Uniform Fiduciary Standard: Good or Bad? And for Whom?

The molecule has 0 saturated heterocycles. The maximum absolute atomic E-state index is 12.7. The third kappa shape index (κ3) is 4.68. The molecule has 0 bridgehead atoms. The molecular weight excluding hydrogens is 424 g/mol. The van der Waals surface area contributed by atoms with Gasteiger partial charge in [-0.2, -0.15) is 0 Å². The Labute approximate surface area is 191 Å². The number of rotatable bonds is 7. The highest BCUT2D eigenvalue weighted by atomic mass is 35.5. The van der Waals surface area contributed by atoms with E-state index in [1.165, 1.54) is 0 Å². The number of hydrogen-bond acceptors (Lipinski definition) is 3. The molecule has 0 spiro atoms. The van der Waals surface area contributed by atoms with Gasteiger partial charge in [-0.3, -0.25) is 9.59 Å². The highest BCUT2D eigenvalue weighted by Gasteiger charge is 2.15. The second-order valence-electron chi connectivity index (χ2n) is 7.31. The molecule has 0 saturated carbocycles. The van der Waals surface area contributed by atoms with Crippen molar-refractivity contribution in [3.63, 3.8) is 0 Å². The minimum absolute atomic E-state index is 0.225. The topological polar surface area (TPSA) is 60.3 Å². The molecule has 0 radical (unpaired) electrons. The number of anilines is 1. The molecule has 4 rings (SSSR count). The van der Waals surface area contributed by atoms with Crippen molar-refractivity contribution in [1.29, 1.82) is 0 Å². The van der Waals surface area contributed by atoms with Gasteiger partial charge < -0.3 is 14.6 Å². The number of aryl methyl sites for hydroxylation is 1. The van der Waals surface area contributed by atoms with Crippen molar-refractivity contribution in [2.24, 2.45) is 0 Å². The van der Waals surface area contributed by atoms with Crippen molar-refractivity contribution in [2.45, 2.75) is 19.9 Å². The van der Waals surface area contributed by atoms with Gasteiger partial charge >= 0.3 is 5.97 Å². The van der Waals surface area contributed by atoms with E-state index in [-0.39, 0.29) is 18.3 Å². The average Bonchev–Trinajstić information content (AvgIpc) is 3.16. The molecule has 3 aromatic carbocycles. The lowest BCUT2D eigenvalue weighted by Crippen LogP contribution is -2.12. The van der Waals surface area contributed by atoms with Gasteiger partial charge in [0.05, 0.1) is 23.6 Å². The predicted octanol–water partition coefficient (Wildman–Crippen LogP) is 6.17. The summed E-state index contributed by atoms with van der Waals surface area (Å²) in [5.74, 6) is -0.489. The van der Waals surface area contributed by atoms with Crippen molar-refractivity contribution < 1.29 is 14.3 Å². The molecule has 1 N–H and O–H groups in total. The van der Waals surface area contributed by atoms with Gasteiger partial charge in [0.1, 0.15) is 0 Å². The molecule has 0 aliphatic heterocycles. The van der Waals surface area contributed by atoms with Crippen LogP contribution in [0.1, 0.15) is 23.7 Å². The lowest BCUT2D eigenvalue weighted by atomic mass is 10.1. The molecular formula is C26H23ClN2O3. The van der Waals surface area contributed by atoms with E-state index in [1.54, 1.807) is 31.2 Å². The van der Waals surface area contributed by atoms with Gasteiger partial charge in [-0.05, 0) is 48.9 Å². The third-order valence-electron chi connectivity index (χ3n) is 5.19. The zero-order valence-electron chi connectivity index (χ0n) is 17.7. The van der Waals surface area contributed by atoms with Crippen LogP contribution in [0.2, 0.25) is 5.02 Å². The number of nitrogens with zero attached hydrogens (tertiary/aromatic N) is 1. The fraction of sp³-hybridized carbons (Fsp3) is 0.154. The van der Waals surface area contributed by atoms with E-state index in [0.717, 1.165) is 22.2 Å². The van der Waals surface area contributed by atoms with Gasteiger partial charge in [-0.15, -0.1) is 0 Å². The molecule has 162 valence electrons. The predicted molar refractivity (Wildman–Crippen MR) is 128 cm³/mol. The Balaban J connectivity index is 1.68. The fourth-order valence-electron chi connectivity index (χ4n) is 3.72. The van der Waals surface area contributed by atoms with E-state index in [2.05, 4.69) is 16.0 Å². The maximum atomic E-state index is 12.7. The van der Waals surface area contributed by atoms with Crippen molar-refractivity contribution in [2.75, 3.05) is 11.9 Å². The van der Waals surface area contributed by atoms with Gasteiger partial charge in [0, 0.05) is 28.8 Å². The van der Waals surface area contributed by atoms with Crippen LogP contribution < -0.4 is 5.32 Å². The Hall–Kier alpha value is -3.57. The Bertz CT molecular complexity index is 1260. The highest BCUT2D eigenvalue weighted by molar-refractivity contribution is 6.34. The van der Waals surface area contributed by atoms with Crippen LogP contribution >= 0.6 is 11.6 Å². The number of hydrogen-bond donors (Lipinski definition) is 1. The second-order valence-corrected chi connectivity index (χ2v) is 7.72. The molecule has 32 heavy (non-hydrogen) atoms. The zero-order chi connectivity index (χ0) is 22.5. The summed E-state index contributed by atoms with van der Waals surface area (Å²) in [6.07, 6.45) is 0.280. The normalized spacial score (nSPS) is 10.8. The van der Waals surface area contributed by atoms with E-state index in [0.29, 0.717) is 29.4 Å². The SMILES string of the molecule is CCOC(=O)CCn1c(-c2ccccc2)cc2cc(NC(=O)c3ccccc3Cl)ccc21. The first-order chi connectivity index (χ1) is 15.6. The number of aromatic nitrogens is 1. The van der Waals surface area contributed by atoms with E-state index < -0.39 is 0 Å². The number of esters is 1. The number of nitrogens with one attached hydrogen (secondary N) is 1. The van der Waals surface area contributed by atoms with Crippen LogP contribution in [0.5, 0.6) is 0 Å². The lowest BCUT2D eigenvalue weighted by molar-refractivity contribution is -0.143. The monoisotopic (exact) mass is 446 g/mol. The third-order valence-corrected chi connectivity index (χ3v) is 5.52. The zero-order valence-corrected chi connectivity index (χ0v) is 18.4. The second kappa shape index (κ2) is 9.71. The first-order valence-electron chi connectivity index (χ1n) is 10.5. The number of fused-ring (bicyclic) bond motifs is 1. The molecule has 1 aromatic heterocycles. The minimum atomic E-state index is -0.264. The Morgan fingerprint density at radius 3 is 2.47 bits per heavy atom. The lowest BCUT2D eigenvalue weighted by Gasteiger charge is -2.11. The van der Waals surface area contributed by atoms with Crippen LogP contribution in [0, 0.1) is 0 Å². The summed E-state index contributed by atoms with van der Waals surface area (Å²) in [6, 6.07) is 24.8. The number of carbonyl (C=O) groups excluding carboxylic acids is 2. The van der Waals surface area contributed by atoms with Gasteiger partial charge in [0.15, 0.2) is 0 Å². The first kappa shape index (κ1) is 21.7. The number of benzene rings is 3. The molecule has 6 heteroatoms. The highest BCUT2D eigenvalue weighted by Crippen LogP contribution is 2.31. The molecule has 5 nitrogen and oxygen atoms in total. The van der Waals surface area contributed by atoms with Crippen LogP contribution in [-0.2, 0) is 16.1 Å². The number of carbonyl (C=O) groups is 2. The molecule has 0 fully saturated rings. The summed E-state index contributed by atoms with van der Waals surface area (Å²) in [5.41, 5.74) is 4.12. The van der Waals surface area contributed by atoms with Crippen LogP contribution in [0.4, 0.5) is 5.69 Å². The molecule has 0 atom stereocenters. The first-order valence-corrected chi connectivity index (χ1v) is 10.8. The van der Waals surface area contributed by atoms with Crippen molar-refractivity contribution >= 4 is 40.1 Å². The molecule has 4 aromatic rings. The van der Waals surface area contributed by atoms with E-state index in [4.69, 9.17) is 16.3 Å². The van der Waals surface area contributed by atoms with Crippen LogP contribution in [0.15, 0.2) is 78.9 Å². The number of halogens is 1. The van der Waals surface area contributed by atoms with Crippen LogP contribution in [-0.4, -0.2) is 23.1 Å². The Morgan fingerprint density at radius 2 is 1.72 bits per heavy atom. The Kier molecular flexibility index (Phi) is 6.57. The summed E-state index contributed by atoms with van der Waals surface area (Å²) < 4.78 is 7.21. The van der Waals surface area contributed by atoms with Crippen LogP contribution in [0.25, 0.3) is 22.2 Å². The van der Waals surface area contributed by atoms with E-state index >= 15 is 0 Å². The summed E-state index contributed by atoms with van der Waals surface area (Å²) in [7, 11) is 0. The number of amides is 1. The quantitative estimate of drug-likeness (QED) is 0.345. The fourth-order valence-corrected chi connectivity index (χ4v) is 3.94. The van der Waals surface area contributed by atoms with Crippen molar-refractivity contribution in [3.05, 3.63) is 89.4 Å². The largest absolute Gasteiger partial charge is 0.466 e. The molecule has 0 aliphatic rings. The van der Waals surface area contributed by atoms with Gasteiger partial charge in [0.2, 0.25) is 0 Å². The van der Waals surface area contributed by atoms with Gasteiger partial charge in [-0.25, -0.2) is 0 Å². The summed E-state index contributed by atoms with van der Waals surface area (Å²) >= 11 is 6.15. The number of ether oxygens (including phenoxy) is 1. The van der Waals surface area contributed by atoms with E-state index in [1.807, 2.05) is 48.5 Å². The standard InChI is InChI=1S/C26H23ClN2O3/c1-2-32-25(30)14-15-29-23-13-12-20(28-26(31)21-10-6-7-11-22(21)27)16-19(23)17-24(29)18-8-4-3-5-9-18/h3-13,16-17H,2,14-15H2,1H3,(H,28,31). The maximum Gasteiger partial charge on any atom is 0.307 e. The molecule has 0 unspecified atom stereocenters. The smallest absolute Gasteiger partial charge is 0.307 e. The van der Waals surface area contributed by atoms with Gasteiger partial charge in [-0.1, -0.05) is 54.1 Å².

The topic of this blog entry may initially seem pertinent only to those within the financial services profession. The reality is quite the opposite. Efforts to create a uniform fiduciary standard are perhaps most significant to the clients, the people who entrust financial professionals to oversee their nest eggs and help make decisions which put people on a forward path to progress in their personal financial lives. The concept of a fiduciary standard basically requires all of those ambiguous financial professionals (most of whom hold themselves out as ‘planners’ and ‘advisors’ to act in the best interests of their clients, a standard which is currently only required for investment advisor representatives, typically abbreviated as IARs. The way the law currently stands stockbrokers (aka registered representatives) are only required to act within a standard of ‘suitability’ when it comes to recommending products and strategies to clients. I don’t think I need to elaborate on the potential for abuses which exist within the ambiguous definition of ‘suitable.’

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